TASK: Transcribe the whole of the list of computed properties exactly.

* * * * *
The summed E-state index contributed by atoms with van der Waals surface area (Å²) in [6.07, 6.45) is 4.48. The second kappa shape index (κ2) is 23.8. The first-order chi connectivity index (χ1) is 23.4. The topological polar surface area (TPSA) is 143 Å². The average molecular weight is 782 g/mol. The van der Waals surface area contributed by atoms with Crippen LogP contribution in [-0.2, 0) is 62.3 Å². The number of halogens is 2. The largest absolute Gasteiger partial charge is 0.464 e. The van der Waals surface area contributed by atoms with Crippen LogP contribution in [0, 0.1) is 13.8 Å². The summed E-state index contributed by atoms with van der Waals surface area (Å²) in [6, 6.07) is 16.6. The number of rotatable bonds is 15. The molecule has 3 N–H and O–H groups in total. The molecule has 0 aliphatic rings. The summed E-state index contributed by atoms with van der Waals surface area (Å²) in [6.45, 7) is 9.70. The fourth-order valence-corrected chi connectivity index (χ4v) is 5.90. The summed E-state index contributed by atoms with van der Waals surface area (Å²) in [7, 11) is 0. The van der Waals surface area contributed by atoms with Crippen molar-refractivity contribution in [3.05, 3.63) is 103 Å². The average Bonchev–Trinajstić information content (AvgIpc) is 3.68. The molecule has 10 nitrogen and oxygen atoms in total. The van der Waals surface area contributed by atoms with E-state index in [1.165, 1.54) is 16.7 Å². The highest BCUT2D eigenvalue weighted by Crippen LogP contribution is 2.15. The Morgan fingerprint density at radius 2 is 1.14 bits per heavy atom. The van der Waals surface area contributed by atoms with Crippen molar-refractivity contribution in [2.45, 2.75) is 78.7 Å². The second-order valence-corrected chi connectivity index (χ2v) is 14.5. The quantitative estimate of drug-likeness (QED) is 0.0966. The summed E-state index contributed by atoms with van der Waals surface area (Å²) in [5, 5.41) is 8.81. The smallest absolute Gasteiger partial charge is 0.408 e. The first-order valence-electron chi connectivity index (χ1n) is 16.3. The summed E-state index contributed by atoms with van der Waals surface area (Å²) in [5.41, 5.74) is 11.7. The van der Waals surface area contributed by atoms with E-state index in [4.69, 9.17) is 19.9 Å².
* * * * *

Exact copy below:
The summed E-state index contributed by atoms with van der Waals surface area (Å²) in [6.07, 6.45) is 4.48. The second kappa shape index (κ2) is 23.8. The first-order chi connectivity index (χ1) is 23.4. The topological polar surface area (TPSA) is 143 Å². The average molecular weight is 782 g/mol. The van der Waals surface area contributed by atoms with Crippen LogP contribution in [-0.2, 0) is 62.3 Å². The number of halogens is 2. The largest absolute Gasteiger partial charge is 0.464 e. The van der Waals surface area contributed by atoms with Crippen LogP contribution in [0, 0.1) is 13.8 Å². The summed E-state index contributed by atoms with van der Waals surface area (Å²) in [6, 6.07) is 16.6. The number of rotatable bonds is 15. The molecule has 3 N–H and O–H groups in total. The molecule has 0 aliphatic rings. The summed E-state index contributed by atoms with van der Waals surface area (Å²) in [6.45, 7) is 9.70. The fourth-order valence-corrected chi connectivity index (χ4v) is 5.90. The summed E-state index contributed by atoms with van der Waals surface area (Å²) in [7, 11) is 0. The van der Waals surface area contributed by atoms with Crippen molar-refractivity contribution in [3.05, 3.63) is 103 Å². The average Bonchev–Trinajstić information content (AvgIpc) is 3.68. The molecule has 10 nitrogen and oxygen atoms in total. The van der Waals surface area contributed by atoms with E-state index in [1.165, 1.54) is 16.7 Å². The highest BCUT2D eigenvalue weighted by Crippen LogP contribution is 2.15. The Morgan fingerprint density at radius 2 is 1.14 bits per heavy atom. The van der Waals surface area contributed by atoms with Crippen molar-refractivity contribution in [2.45, 2.75) is 78.7 Å². The second-order valence-corrected chi connectivity index (χ2v) is 14.5. The quantitative estimate of drug-likeness (QED) is 0.0966. The summed E-state index contributed by atoms with van der Waals surface area (Å²) in [5, 5.41) is 8.81. The smallest absolute Gasteiger partial charge is 0.408 e. The first-order valence-electron chi connectivity index (χ1n) is 16.3. The summed E-state index contributed by atoms with van der Waals surface area (Å²) in [5.41, 5.74) is 11.7. The van der Waals surface area contributed by atoms with E-state index in [4.69, 9.17) is 19.9 Å².